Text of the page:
“Sen. Sanders is right, the Child Tax Credit is one of the most important things this organization has done. It dropped the child poverty rate by 40% almost immediately,” the senator said. Sherrod Brown (D-Ohio), who has long advocated for expanded appropriation renewal, but urged his colleagues not to vote for the amendment to avoid “killing the bill.”

Sen. Michael Bennet (D-Colo.) issued a similar memo, promising to work with his colleagues to move the provision forward, but arguing that it should not be moved to the climate, tax and health bill. Healthcare.

“We have to fight to make this enhanced child tax credit permanent and that’s what I will do with people on both sides of the aisle. But that doesn’t advance this cause because we could lose the underlying bill and therefore we would have to vote against the amendment,” the Colorado Democrat said.

But Sanders appeared dissatisfied with the positions of his colleagues. He fired back at Brown, asking why passing the amendment or allowing 48 Democrats to vote for him would cause the bill to fail.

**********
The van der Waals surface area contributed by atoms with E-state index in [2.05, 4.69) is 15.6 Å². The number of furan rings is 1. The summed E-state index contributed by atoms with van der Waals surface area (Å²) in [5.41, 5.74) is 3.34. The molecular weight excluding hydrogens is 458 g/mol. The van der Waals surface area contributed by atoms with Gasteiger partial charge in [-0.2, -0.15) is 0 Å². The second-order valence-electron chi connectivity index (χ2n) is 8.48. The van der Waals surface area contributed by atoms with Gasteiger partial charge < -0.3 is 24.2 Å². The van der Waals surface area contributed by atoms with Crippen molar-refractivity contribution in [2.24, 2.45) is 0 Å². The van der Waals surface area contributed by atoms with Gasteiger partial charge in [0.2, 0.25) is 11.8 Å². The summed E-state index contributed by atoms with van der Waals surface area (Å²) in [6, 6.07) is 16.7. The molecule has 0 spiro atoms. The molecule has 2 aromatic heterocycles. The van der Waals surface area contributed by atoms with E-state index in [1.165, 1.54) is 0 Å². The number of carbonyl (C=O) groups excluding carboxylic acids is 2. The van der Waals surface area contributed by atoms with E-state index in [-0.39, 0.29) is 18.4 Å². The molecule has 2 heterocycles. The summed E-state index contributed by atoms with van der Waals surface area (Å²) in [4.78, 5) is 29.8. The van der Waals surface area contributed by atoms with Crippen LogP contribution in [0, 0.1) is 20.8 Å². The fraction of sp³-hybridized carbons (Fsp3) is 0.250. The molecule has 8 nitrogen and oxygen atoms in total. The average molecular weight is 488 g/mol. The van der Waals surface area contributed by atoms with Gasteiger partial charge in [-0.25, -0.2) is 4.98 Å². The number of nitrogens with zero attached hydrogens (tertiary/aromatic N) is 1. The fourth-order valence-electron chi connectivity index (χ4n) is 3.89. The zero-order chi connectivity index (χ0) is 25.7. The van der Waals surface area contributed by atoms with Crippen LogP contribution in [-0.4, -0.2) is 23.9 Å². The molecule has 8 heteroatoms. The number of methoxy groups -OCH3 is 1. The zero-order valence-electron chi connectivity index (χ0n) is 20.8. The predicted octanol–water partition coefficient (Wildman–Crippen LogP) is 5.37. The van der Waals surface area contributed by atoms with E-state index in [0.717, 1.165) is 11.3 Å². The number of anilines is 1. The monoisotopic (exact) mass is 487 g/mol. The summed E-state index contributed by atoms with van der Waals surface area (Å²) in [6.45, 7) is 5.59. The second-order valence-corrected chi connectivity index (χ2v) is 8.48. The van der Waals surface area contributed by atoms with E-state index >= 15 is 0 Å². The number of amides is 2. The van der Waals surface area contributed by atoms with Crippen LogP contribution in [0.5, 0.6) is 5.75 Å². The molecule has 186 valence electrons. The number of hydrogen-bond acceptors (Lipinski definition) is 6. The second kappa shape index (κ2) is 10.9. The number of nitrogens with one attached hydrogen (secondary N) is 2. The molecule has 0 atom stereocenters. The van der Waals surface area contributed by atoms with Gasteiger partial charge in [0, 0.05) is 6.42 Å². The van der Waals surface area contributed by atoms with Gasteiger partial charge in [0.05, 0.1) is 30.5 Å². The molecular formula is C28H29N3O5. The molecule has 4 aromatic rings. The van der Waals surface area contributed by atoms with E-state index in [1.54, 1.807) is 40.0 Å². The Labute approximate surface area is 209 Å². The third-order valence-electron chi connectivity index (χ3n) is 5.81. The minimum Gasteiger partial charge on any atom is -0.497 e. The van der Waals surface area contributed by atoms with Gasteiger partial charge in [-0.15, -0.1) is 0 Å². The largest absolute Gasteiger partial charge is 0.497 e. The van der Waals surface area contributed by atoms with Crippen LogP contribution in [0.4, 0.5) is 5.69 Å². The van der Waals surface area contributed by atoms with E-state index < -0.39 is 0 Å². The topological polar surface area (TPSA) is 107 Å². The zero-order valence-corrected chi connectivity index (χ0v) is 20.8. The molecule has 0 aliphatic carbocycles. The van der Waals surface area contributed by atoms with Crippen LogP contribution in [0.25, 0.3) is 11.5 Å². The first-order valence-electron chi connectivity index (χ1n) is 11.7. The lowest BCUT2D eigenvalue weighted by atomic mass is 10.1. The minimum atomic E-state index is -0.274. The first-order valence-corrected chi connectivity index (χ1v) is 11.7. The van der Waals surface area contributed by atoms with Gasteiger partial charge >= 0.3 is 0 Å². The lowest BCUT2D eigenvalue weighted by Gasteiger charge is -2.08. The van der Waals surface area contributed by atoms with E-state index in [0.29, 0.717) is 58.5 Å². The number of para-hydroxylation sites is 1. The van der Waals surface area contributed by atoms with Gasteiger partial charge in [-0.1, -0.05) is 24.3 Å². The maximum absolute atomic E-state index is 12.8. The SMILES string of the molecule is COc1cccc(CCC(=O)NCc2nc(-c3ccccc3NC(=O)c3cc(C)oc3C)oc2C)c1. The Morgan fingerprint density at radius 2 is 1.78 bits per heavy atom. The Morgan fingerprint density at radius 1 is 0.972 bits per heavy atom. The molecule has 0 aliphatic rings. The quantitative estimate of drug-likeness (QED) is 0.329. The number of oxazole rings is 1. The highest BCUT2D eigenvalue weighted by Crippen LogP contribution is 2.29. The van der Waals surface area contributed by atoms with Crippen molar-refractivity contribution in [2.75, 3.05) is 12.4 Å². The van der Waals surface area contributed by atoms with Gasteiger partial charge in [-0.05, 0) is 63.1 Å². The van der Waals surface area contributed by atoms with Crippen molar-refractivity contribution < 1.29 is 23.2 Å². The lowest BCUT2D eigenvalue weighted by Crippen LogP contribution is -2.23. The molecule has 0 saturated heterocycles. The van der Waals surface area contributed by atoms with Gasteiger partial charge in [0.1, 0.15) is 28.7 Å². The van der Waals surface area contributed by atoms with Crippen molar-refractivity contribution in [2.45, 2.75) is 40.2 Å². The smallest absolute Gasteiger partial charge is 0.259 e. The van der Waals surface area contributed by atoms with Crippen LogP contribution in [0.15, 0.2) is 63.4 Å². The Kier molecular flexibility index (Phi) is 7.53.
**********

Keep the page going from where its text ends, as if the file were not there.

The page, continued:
The Ohio Democrat pointed to the tenuous nature of passing legislation through budget reconciliation in an evenly divided Senate, which requires all Democrats to sign the bill to clear the chamber. If the amendment were added to the bill, it could jeopardize final passage by deterring an MP from supporting the entire legislation.

Ahead of the weekend’s marathon debate, a number of Democrats have pledged to vote against any proposed amendment — even if they agree with the premise of the change — to preserve his chances of passing the bill. law.

“The deal in this case is for all 50 Democrats to support it. We know that every Republican voted against the child tax credit not once last March, but twice, but we know it’s This is a fragile arrangement and we need to embrace it, as much as I would love to do, as does Senator Bennet,” Brown said.

At the end of his speech, the senator could be heard saying, “Come on, Bernie.